Telemarketing Chiropractor’s Cellphone Called

Yesterday we told you about Dr. Kirtland Speaks, a back-cracker who’s suing for his right to telemarket to accident victims, using phone numbers from public accident reports. He’s alleging that preventing this marketing plan violates the First Amendment.

We also published his celllphone number. Beth, a Consumerist reader, called it.

What did Dr. Kirtland say? Find out, after the jump…

Beth writes:

    “Hi Ben-

    That number would, er… be his cell phone. Which was answered by a woman who seemed to not know anything about his lawsuit.

    However, she did put him on the phone. When I asked him if he truly believed it was a perfectly ethical practice to call victims of car accidents to peddle his back-cracking talents, he confirmed his position and when I asked him why, he seemed a bit flummoxed and couldn’t – or wouldn’t – give me an answer.

    He asked how I got his number and I let him know it was on the Internets. He argued with me a bit about it saying he really doubted that could be possible. I assured him that yes, it was entirely possible. I think he was more stunned by that than by someone questioning his ethics.

    And that was pretty much the end of the call. The majority of the conversation was with the nice lady that answered and me trying to explain to her why I was calling.

    My impression of Dr. Speaks can pretty much be summed up in one word- curmudgeon.

    Thanks for the number!”

The number was found here, in the Parker Professional Opportunities Newsletter. Do a word search for Speaks and you’ll find his listing to sell his old office setup, along with his phone number.

That’s right, Doctor, someone took your information from a publicly available record and called and harassed you without invitation. Shouldn’t there be a law against that? As ever, we kid, but to make a point.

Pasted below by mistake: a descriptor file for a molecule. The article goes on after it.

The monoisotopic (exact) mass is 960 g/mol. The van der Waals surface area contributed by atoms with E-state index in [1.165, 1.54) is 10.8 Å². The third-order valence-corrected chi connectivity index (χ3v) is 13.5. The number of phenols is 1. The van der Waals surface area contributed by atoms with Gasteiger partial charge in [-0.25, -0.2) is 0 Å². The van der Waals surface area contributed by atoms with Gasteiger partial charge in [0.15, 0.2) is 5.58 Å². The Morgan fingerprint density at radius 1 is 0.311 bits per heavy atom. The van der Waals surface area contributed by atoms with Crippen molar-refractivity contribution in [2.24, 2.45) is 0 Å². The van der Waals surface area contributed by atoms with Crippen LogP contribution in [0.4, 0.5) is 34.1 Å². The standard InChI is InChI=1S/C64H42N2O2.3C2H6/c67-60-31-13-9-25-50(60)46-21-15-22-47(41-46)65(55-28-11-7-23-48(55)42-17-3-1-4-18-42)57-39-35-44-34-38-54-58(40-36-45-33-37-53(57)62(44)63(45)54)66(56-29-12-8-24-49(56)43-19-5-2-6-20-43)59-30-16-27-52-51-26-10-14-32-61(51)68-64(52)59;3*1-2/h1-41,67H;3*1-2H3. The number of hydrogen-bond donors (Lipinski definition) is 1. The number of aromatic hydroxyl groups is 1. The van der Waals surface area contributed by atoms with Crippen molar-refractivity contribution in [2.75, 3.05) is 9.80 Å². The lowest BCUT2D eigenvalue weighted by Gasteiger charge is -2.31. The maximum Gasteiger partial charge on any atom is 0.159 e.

Comments

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  1. Spr1dle says:

    I’m surprised that this lawsuit has not gotten any press whatsoever. The practice just seems so unsavory.

    I know there are Lawyer’s Codes of Ethics in every state, preventing attorneys from soliciting accident victims. In fact, an attorney can’t even send an unsolicited letter to a known accident victim, advertising their services. The policy behind these laws is to prevent a victim, in a compromised emotional state, from making a costly decision they will later regret. I would assume there is a similar regulation for “real” doctors. Why should chiropractors be allowed to prey on accident victims?

    I’ve never been to a chiropractor but have read some interesting things about them. Apparently, it has historically been a profit-driven enterprise, less about healing and more about getting return customers. If memory serves, their marketing techniques have, in the past, been suspect. I’m not saying that chiropractors can’t do any good. I’m just curious: has anyone been to a chiropractor and been told that there was nothing wrong with them?

  2. non-meat-stick says:

    Yes. I hold Chiropractors in very high regard. (I’m related to one) I have never paid for their services, but always find them healing and comforting. Can I survive without them…yes. Do they heal…absolutely.

    Do not question Chiropractic in this posting, question the actions of Dr. Speaks. Would it be any different if Speaks were a Dentist or Dermatologist? No, he would still be an asshole. This should be illegal, even in Louisiana…

  3. Bubba Barney says:

    No you dih-hint! That’s awesome. I think I will put his number on my blog too.

  4. It’s entirely fair to mention the considerable portion of the chiropractic industry, particularly in the USA, that is well known for legally or at the very least ethically suspect “practice building” activities. This is because dentists, dermatologists and practitioners of scientific medicine in general are not known for having “stars” who’re proud of being able to pump people through their offices at such a prodigious rate that they spend less than a minute with each patient, and of course rake in truly awesome profits as a result.

    The “areas of concern” with chiropractic as it is practised today can be summarised as “everything that makes it different from modern osteopathy”.

    The differences, in the case of modern orthodox chiropractors, can be very serious indeed. It is not difficult, for instance, to find chiropractors today who seriously question the idea that germs cause diseases.

    (I shit you not.)

    Much more information on the subject can be found here.